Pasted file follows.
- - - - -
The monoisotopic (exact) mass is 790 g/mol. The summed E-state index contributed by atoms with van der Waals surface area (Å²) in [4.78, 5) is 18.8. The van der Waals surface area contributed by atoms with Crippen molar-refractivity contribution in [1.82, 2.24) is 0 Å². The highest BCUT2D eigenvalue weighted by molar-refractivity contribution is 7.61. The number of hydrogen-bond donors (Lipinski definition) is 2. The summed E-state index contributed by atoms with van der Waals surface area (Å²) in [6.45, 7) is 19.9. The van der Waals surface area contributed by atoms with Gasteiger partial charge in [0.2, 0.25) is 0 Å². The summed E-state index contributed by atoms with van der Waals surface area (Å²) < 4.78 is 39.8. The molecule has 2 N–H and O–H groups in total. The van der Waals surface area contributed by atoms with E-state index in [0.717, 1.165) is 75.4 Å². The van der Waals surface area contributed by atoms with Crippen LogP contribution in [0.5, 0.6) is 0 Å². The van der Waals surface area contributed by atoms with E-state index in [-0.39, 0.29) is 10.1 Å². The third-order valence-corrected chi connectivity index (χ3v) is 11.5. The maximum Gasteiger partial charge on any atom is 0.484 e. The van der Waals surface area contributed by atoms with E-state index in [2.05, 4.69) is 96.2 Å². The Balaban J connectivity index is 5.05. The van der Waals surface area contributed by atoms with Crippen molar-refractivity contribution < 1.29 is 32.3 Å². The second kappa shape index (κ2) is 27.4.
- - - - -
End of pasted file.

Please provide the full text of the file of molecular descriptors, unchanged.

The monoisotopic (exact) mass is 790 g/mol. The summed E-state index contributed by atoms with van der Waals surface area (Å²) in [4.78, 5) is 18.8. The van der Waals surface area contributed by atoms with Crippen molar-refractivity contribution in [1.82, 2.24) is 0 Å². The highest BCUT2D eigenvalue weighted by molar-refractivity contribution is 7.61. The number of hydrogen-bond donors (Lipinski definition) is 2. The summed E-state index contributed by atoms with van der Waals surface area (Å²) in [6.45, 7) is 19.9. The van der Waals surface area contributed by atoms with Gasteiger partial charge in [0.2, 0.25) is 0 Å². The summed E-state index contributed by atoms with van der Waals surface area (Å²) < 4.78 is 39.8. The molecule has 2 N–H and O–H groups in total. The van der Waals surface area contributed by atoms with E-state index in [0.717, 1.165) is 75.4 Å². The van der Waals surface area contributed by atoms with Crippen LogP contribution in [0.5, 0.6) is 0 Å². The van der Waals surface area contributed by atoms with E-state index in [-0.39, 0.29) is 10.1 Å². The third-order valence-corrected chi connectivity index (χ3v) is 11.5. The maximum Gasteiger partial charge on any atom is 0.484 e. The van der Waals surface area contributed by atoms with E-state index in [2.05, 4.69) is 96.2 Å². The Balaban J connectivity index is 5.05. The van der Waals surface area contributed by atoms with Crippen molar-refractivity contribution < 1.29 is 32.3 Å². The second kappa shape index (κ2) is 27.4.